JWT Tokens in Plain Java

Token authentication is a more modern approach, designed for securing access to microservices and solve problems server-side session IDs can’t.

JWT Simply

JWT is a type of token that contains data in a JSON format, afterward encoded as a base 64 string. This doesn’t mean it can be altered though, because additionally to the data, the token also contains a signature. This signature is required to verify the authenticity of the token. Hence, in a man in the middle attack, a third party needs to change the signature as well to fit the payload changes, which is only possible if it knows the secret used to generate the token in the first place.

If you encounter a JWT in the wild, you’ll notice that it’s a long string. Here’s an example of a typical stupid JWT:

eyJhbGciOiJIUzI1NiIsInR5cCI6IkpXVCJ9 .eyJzdWIiOiJhbGkiLCJuYW1lIjoiYWxpIn0 .Ftg0WZWDT4HsPv0MOiQSGyPxzFXK3Nln5DEVVmHR8CY

It has 3 parts separated by dots:

  1. Header - contains the algorithm for signing the payload
  2. Payload - contains the information to transfer
  3. Signature - uses for verification

Header and Payload both are JSON. They need to be base64 encoded and serialized strings. Signature is a digest string of the first two parts.

The JWT flow in detail

Let’s see how to create a JWT token, this nice mix of tidy JSON objects and strings:

  1. Header: {"alg": "HS256", "typ": "JWT"}

    The standard algorithm for signing is HMAC + SHA256 also called has HS256.

  2. Payload: {"sub": "ali", "name": "ali"}

    The data in payload is called claims and tells, at a minimum:

    • Who this person is (the sub claim)
    • What this person is named (the name claim)
  3. Signature: hmacSha256(base64UrlEncode(header) + "." + base64UrlEncode(payload), secet)

    Because the token is signed with a secret key, you can verify its signature and implicitly trust what is being claimed.

Simply, we can create JWT token in Java, where encryption goes as follows:

String signature = hmacSha256(
    b64e(header) + "." + b64e(payload), 

String jwtToken = b64e(header) 
    				+ "." + b64e(payload) 
    				+ "." + signature;

We need to maintain a configurable secret key somewhere but this a subject of another article about secrets management. Here’s a simple HMAC + SHA256 signing method in Java:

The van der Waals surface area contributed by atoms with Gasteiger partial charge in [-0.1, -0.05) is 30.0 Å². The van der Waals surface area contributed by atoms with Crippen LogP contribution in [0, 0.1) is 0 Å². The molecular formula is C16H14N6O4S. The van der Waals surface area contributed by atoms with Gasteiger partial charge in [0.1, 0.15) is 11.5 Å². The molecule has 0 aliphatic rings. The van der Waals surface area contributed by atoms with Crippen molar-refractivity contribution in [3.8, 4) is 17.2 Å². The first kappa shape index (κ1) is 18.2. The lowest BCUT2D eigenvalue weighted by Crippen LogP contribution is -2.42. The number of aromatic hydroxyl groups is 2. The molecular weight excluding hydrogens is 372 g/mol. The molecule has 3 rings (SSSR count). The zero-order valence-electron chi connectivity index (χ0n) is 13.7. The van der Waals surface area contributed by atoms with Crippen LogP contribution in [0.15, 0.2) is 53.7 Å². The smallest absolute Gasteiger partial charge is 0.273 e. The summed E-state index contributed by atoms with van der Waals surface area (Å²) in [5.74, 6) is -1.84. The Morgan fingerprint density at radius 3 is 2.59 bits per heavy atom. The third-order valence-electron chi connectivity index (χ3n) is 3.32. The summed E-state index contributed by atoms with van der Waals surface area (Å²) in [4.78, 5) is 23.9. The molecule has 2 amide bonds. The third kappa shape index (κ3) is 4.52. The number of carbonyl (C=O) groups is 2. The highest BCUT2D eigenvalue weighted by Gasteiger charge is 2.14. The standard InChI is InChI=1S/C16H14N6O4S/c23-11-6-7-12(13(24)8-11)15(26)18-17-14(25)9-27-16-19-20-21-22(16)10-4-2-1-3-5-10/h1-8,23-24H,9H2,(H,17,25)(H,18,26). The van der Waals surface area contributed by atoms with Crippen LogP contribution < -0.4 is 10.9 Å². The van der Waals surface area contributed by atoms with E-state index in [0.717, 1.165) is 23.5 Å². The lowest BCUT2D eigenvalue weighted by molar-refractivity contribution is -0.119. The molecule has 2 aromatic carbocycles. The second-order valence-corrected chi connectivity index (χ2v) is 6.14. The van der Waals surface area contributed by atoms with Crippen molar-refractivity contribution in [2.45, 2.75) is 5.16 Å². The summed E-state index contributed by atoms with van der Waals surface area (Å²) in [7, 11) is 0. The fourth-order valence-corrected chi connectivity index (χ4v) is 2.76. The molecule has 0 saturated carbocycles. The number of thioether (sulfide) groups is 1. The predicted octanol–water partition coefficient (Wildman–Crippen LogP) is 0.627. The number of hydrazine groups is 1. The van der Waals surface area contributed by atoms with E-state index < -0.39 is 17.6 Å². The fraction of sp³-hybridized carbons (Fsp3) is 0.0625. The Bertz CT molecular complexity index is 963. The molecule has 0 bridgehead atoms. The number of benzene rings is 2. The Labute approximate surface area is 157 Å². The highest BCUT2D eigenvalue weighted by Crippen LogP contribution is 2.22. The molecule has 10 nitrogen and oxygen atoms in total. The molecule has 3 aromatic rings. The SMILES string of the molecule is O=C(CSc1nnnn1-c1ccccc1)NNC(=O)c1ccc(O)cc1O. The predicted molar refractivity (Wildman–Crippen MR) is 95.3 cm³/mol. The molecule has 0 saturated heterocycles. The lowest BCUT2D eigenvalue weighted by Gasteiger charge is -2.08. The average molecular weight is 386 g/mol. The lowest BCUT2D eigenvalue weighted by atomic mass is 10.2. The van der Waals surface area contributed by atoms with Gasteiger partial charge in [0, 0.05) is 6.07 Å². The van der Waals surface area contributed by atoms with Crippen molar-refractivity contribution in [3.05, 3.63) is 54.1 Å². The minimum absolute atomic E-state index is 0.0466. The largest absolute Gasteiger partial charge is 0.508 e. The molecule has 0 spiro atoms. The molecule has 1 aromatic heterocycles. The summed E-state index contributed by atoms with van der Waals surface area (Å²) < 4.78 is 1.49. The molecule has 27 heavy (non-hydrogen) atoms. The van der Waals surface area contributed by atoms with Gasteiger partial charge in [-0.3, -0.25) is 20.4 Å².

private String hmacSha256(String data, String secret) {
  try {
    byte[] hash = secret.getBytes(StandardCharsets.UTF_8);
    SecretKeySpec sKey = new SecretKeySpec(hash, "HmacSHA256");
    Mac sha256Hmac = Mac.getInstance("HmacSHA256");

    byte[] signedBytes = sha256Hmac

    return b64e(signedBytes);
  } catch (NoSuchAlgorithmException | InvalidKeyException ex) {
    return null;

We need to encode the header and payload. For that, we use Base64 and URL encoding:

private static String b64e(byte[] bytes) {
  return Base64.getUrlEncoder()

Once created, let’s see how to verify if the token is valid or not! We need to do the following steps:

  1. Parsing, extracting and decoding part 1 and 2
  2. Recalculating the signature
  3. Comparing the recalculated signature and the received signature

So, let us split the parts using String.split method.

String[] parts = token.split("\\.");

All three parts are Base64 URL encoded. So use the equivalent decoder:

private static String b64d(String encodedText) {
  return new String(Base64.getUrlDecoder().decode(encodedText));

We convert the decoded JSON String to JSONObject:

JSONObject payload = new JSONObject(b64d(parts[1]));

We can get the values by using the getter methods of the JSONObject:

String name = payload.getString("name");
String sub = payload.getString("sub");

Now, we can regenerate the signature as explained in an earlier step using the same algorithm. Then, we check this regenerated token if is it matching the signature mentioned in the token?

hmacSha256(parts[0] + "." + parts[1], secret)

/!\ There are other criteria to validate a token or set it as invalid like the creation date and the source but we need to add this information in the token at creation and use it at the validation.

For the sake of clarity, we used a simple string secret to sign the tokens.

The token can be signed with a “private/public key” method; other components then only have to contain the code for checking the signature and know the public key.

There are some downsides to using JWT to store session context including:

On the other hand, there are a lot of benefits to using JWT:


Compared to other options, JWTs appear to be the most appropriate option for user authentication in microservices and have more advantages than disadvantages. Besides, JWTs have a significantly smaller footprint compared to other systems.